Taking Trade Secrets Home: Cyber Lessons from a Former Product Engineer
Before I joined the security world, I was a lead product engineer for one of the largest consumer product manufacturers in the country. Since manufacturers hold more than 80% of U.S. patents, confidentiality was everything. But here’s the reality: our core designs were never truly secure or confidential. Each new technical employee received carte-blanche access to critical designs and formulations, and these were then shared with multiple third-party suppliers and vendors to execute on the project. While my team was laser-focused on protecting trade secrets, it wasn’t that difficult for a bad actor to take confidential data home or for one of our suppliers to download formulations, forward to a competitor and undo years’ worth of proprietary research.
Luckily, I’m now in a position to help manufacturing security teams solve this problem every single day. And, the solution is simple: by taking a data-centric approach, R&D teams can protect data and IP throughout the entire life cycle — even after it travels across an extended enterprise or moves offline.
Here are the top security concerns I hear from manufacturers and why a data-centric strategy solves them:
1.“I’m worried departing employees will take trade secret information.”
It’s critical for new technical employees to access trade secret designs, formulations, and manufacturing specs to build new technology. But how do you prevent them from taking those trade secrets to a competitor in the future? Most manufacturing security teams focus on protecting the perimeter or the location of where trade secrets reside. But, when an employee takes trade secrets home, no one knows! With data-centric security, these protections can follow your trade secrets throughout their life cycle. Our manufacturing customers especially love the ability to instantly revoke access to information departing employees have downloaded or removed from systems — it’s an effective strategy that immediately eliminates insider threats and leaks.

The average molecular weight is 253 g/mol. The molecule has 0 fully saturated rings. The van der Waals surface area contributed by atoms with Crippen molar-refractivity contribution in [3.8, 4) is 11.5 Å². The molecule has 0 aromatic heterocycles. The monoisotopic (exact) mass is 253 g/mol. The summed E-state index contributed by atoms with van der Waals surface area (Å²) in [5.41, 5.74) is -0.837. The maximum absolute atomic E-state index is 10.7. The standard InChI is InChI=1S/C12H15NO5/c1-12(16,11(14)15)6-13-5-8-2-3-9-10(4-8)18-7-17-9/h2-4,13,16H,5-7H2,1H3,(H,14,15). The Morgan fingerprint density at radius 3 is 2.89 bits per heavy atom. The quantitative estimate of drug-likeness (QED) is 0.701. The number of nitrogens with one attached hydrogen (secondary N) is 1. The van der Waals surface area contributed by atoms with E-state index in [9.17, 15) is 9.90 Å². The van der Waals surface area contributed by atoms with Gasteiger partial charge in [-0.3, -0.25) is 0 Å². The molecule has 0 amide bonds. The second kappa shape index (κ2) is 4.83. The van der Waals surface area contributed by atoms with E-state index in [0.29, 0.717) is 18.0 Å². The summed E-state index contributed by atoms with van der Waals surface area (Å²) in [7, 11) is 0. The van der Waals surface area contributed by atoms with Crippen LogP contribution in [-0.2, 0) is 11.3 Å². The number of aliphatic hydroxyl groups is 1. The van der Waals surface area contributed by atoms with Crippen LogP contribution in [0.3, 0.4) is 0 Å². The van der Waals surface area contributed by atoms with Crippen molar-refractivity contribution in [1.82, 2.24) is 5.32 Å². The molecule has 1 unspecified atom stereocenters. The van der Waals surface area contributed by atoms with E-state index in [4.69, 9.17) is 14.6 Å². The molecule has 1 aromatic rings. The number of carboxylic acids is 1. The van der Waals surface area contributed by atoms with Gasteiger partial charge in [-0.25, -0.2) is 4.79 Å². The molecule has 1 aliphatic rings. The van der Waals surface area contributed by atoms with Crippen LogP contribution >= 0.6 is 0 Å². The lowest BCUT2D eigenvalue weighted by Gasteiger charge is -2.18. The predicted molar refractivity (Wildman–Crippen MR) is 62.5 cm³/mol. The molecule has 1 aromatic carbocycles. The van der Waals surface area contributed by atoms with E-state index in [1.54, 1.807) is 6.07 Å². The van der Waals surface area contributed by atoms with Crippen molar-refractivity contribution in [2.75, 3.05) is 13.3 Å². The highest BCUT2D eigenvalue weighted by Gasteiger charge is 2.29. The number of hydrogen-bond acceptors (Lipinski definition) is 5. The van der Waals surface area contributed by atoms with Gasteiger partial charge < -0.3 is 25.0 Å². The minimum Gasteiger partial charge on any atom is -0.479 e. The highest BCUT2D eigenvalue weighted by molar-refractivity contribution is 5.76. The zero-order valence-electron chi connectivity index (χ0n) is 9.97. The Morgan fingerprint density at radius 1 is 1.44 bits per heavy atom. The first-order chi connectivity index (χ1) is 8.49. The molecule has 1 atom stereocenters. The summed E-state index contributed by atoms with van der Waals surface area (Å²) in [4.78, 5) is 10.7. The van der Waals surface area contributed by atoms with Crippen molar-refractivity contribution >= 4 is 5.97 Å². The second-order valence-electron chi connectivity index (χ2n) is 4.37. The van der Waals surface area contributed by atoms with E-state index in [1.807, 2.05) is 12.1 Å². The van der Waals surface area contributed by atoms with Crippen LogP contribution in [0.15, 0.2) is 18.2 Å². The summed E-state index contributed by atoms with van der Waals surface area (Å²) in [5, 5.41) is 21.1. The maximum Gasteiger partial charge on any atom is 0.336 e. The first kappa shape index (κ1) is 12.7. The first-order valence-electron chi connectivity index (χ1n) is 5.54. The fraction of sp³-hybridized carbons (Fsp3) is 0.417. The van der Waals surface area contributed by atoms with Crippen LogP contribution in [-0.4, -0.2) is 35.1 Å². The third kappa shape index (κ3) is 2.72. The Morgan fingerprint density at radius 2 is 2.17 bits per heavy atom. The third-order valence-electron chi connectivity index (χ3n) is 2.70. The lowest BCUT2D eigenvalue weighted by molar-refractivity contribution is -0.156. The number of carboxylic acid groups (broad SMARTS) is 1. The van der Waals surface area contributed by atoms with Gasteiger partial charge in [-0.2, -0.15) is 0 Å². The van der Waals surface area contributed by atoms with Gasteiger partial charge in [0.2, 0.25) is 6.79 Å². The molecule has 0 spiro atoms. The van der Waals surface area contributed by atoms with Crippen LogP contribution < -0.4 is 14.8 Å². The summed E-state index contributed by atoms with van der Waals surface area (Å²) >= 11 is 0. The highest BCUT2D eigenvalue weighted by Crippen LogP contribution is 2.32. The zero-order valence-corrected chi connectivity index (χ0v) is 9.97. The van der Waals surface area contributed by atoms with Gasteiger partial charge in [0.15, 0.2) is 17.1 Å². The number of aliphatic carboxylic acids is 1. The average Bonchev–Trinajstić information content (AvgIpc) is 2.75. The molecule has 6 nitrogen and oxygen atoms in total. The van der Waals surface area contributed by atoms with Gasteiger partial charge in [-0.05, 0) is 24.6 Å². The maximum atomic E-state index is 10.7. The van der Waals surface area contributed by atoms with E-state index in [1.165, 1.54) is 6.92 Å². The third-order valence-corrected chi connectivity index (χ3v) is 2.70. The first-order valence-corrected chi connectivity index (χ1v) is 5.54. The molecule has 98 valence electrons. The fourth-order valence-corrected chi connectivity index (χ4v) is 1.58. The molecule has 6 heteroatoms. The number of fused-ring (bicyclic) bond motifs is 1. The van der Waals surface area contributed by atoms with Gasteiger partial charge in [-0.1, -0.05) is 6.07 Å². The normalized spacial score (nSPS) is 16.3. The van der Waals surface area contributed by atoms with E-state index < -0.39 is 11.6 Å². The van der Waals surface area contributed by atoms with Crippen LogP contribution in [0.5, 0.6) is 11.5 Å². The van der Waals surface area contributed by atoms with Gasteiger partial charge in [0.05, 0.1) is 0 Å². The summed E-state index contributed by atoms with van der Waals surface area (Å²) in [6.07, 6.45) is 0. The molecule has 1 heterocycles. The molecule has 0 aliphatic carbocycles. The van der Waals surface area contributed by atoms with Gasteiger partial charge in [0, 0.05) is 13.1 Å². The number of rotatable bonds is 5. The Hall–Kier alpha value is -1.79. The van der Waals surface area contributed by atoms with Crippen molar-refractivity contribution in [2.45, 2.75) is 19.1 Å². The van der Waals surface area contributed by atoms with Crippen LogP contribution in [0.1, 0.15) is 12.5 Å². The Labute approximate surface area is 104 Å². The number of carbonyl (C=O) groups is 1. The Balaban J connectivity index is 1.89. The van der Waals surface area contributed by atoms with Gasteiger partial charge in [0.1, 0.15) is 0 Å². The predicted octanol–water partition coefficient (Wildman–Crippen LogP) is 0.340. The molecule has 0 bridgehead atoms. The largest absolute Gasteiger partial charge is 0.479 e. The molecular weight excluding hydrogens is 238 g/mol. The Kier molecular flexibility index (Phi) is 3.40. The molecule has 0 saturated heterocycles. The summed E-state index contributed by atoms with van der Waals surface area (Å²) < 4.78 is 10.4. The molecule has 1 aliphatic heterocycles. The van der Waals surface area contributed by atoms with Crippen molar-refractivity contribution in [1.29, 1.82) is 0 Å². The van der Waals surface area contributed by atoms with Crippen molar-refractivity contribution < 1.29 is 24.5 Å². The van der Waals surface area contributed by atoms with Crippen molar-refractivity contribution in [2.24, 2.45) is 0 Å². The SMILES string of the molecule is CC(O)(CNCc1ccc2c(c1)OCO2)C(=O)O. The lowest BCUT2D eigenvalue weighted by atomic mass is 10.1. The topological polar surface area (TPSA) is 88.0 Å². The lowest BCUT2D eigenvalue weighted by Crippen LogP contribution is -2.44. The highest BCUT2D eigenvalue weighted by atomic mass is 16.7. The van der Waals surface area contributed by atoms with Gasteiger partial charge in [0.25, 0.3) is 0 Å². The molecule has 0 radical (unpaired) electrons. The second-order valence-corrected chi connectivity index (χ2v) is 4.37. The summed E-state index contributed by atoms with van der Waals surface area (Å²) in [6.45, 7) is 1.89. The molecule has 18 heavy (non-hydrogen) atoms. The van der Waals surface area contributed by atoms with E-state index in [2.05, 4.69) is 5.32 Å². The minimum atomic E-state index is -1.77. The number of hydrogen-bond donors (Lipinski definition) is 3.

2.“We have an NDA in place. And classification tags… But that’s not enough.”
External suppliers receive hundreds of trade secrets a day. It’s part of the process — manufacturers must collaborate to execute on their designs. Although an NDA legally protects against known misuse, it’s nearly impossible to prove if highly confidential data was sent to a competitor. With a data-centric strategy, manufacturers can not only secure their designs, they can also audit and track who is looking at their data and from where in the world it’s being accessed. My customers especially love the ability to see and visualize all access points on a map and detect whether competitor domains are trying to open and misuse their trade secrets.
3. “Taking IP from our company would be as simple as downloading it onto a USB stick. Help.”
Employees store and access business critical IP daily from personal desktops. But how do you keep IP secure if taking it is as simple as downloading it onto a USB stick? Once IP is downloaded, no one knows where it’s going or who is using it. With a data-centric approach, security can follow and restrict competitors from accessing your IP wherever it goes and is stored in the world. Our manufacturing customers love that they can keep control over their most prized information, even if a copy is made and downloaded onto a USB stick.
From the conversations I’ve been having, these security concerns are not unique to any one specific manufacturer. As an engine of innovation, taking a data-centric security approach is by far the best for protecting trade secrets and keeping IP safe — without changing how your team works. I encourage you to think about your current security solutions and take a look at this infographic for more information.